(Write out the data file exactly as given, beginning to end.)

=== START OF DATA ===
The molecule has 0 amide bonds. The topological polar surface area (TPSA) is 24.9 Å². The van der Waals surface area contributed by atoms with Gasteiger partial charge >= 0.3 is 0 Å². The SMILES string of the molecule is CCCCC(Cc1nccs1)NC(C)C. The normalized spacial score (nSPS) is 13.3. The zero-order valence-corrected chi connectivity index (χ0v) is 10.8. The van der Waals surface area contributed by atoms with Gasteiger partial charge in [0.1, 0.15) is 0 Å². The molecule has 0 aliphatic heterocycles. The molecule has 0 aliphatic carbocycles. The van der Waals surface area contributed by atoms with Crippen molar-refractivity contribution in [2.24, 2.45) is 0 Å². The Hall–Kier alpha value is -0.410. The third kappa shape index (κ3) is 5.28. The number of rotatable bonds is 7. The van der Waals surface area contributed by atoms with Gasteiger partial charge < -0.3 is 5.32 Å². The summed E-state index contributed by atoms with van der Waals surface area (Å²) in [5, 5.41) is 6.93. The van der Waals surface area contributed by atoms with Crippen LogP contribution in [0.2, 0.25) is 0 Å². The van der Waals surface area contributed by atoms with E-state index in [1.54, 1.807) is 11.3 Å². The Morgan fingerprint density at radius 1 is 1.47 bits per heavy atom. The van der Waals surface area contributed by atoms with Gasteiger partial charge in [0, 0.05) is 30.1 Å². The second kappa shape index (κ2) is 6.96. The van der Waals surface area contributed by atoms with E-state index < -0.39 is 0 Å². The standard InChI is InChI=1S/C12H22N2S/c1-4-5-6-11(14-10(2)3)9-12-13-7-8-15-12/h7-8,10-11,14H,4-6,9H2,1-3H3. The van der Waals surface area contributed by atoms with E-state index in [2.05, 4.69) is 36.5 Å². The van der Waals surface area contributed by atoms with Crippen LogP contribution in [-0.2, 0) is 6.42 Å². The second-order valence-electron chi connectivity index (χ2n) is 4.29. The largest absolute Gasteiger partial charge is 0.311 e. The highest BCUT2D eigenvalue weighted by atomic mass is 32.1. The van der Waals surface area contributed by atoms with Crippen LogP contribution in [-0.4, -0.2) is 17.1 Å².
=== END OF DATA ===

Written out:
The molecule has 0 amide bonds. The topological polar surface area (TPSA) is 24.9 Å². The van der Waals surface area contributed by atoms with Gasteiger partial charge >= 0.3 is 0 Å². The SMILES string of the molecule is CCCCC(Cc1nccs1)NC(C)C. The normalized spacial score (nSPS) is 13.3. The zero-order valence-corrected chi connectivity index (χ0v) is 10.8. The van der Waals surface area contributed by atoms with Gasteiger partial charge in [0.1, 0.15) is 0 Å². The molecule has 0 aliphatic heterocycles. The molecule has 0 aliphatic carbocycles. The van der Waals surface area contributed by atoms with Crippen molar-refractivity contribution in [2.24, 2.45) is 0 Å². The Hall–Kier alpha value is -0.410. The third kappa shape index (κ3) is 5.28. The number of rotatable bonds is 7. The van der Waals surface area contributed by atoms with Gasteiger partial charge < -0.3 is 5.32 Å². The summed E-state index contributed by atoms with van der Waals surface area (Å²) in [5, 5.41) is 6.93. The van der Waals surface area contributed by atoms with Crippen LogP contribution in [0.2, 0.25) is 0 Å². The van der Waals surface area contributed by atoms with E-state index in [1.54, 1.807) is 11.3 Å². The Morgan fingerprint density at radius 1 is 1.47 bits per heavy atom. The van der Waals surface area contributed by atoms with Gasteiger partial charge in [0, 0.05) is 30.1 Å². The second kappa shape index (κ2) is 6.96. The van der Waals surface area contributed by atoms with E-state index < -0.39 is 0 Å². The standard InChI is InChI=1S/C12H22N2S/c1-4-5-6-11(14-10(2)3)9-12-13-7-8-15-12/h7-8,10-11,14H,4-6,9H2,1-3H3. The van der Waals surface area contributed by atoms with E-state index in [2.05, 4.69) is 36.5 Å². The van der Waals surface area contributed by atoms with Crippen LogP contribution in [-0.2, 0) is 6.42 Å². The second-order valence-electron chi connectivity index (χ2n) is 4.29. The largest absolute Gasteiger partial charge is 0.311 e. The highest BCUT2D eigenvalue weighted by atomic mass is 32.1. The van der Waals surface area contributed by atoms with Crippen LogP contribution in [-0.4, -0.2) is 17.1 Å².